January 1, 1970 (Vol. , No. )

John Starsiak Jr.

Virtually all of the problems of the U.S. Patent system, including the high cost of obtaining a patent can be attributed to examiners issuing improper bogus rejections. While I know this is tue from my experience as a patent examiner, I performed a survey {using the PTO’s Patent Application Information Retrieval (PAIR) system} of the 50 most recently issued patents classified in Class 435, Chemistry: Molecular Biology and Microbiology. In 76% of these patents, the examiner indicated in the first Office action that there was no allowable subject matter, i.e. none of the claims are patentable. Are the abilities of patent attorneys so low that over 75% of patent applications as filed do not contain at least one allowable claim? Or are the examiners writing bogus rejections? The answer is the latter. Currerntly a culture of rejection controls the operation of the PTO.

What are some of the manifestations of the culture of rejection. One, is that most supervisors demand the new examiners (assistant examiners) reject all claims in their first Office action even if there is no prior art to support a rejection. One of the results of this policy is that new examiners spend many hours of unpaid overtime attepting to find art to support the rejections demanded of their supervisors. This is the real reason for the high turnover of new examiners. A second manifestation of the culture of rejection is that even when examiners become primary examiners, who are independent in making patentabiliy decisions, they continue to make improper rejections. I attribute this practice to two possible reasons. Some primary examiners, having written improper rejections for years, actually believe their bogus rejections are valid. More cynical primary examiners, having realized that even the most outrageous rejections will be tolerated by the PTO, also realize that a bogus rejection requires less time than proper examination.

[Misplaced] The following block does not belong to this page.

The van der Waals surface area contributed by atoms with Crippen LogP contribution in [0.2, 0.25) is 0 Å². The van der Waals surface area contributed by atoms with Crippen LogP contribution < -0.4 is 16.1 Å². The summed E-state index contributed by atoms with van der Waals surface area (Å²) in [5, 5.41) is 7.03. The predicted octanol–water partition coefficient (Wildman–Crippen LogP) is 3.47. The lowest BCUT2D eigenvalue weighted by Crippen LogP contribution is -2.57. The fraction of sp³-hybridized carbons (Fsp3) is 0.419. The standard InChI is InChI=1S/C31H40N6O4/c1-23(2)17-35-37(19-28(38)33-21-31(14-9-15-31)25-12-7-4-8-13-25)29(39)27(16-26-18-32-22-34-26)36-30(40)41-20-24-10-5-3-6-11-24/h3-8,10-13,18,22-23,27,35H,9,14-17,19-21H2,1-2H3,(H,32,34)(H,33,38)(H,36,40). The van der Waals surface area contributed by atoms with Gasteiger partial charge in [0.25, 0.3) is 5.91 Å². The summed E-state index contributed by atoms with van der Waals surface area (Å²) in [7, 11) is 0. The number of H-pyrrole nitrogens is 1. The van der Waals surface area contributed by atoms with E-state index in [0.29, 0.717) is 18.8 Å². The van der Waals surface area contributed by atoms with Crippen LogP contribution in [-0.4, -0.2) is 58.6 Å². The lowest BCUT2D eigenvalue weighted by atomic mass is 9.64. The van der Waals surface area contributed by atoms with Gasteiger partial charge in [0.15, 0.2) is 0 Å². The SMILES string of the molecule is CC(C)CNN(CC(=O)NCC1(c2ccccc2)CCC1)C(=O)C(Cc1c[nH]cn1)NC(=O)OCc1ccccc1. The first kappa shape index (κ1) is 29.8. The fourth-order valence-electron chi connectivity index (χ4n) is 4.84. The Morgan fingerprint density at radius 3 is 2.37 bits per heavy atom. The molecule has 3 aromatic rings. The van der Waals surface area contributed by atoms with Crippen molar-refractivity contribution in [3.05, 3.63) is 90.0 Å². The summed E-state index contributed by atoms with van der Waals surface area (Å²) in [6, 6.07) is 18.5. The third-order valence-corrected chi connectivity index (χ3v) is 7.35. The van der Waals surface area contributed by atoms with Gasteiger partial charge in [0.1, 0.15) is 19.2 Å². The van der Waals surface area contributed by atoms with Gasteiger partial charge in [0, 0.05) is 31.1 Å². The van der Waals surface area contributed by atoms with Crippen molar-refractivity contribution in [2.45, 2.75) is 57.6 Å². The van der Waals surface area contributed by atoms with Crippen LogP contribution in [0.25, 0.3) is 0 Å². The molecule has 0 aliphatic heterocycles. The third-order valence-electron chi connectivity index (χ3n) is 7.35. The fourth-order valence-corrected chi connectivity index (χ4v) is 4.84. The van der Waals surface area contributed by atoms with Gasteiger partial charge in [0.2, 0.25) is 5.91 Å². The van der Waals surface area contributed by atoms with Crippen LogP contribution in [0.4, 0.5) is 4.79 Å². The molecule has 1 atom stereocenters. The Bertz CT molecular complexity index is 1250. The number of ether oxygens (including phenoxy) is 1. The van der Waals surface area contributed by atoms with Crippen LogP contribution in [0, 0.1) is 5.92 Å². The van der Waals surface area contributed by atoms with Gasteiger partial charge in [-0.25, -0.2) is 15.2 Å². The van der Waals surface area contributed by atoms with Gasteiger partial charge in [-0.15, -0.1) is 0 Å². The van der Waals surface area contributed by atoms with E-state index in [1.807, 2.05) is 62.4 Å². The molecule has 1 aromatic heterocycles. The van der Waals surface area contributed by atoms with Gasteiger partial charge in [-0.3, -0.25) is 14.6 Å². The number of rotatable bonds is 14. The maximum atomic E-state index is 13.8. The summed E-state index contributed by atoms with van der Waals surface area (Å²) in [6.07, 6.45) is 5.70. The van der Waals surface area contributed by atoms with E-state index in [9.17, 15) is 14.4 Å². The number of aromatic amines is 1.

Why have patent attorneys been mute concerning this problem? To answer this question, one must look at the princple by which the PTO claims to operate. This principle is called compact prosecution. The examiner before preparing the Office action should perform a rigorous search of the prior art and when preparing the first Office action should address all the claims concerning patentability, i.e. the first Office actionis complete. The assumption is that most attorneys will in their response to the first Office action either abandon the application or amend the claims to place the application in condition for allowance. In other words, final rejections, going o the Board of Appeals, and particularly filing continuing applications should be rare. However, if 80% of applications, for example, were either abandoned or allowed after the patent attorney filed his/her response, the revenuse of patent law firms would drop precipitously

What can applicant do immediately to counteract the current situation? Applicants must become more involved in the prosecution of their applications, e.g. reading the Office acions including the references. It does require extensive legal training to identify a rejection that is without merit. Two practical guidelines follow: 1. Never amend the claims if the rejection is improper. This will only allow the examiner to issue another non-final rejection. 2. The only appropriate response to a impropwer final rejection is go to the Board of Appeals. After final arguments/proposed amendments and filing continuing applications are a waste of money.

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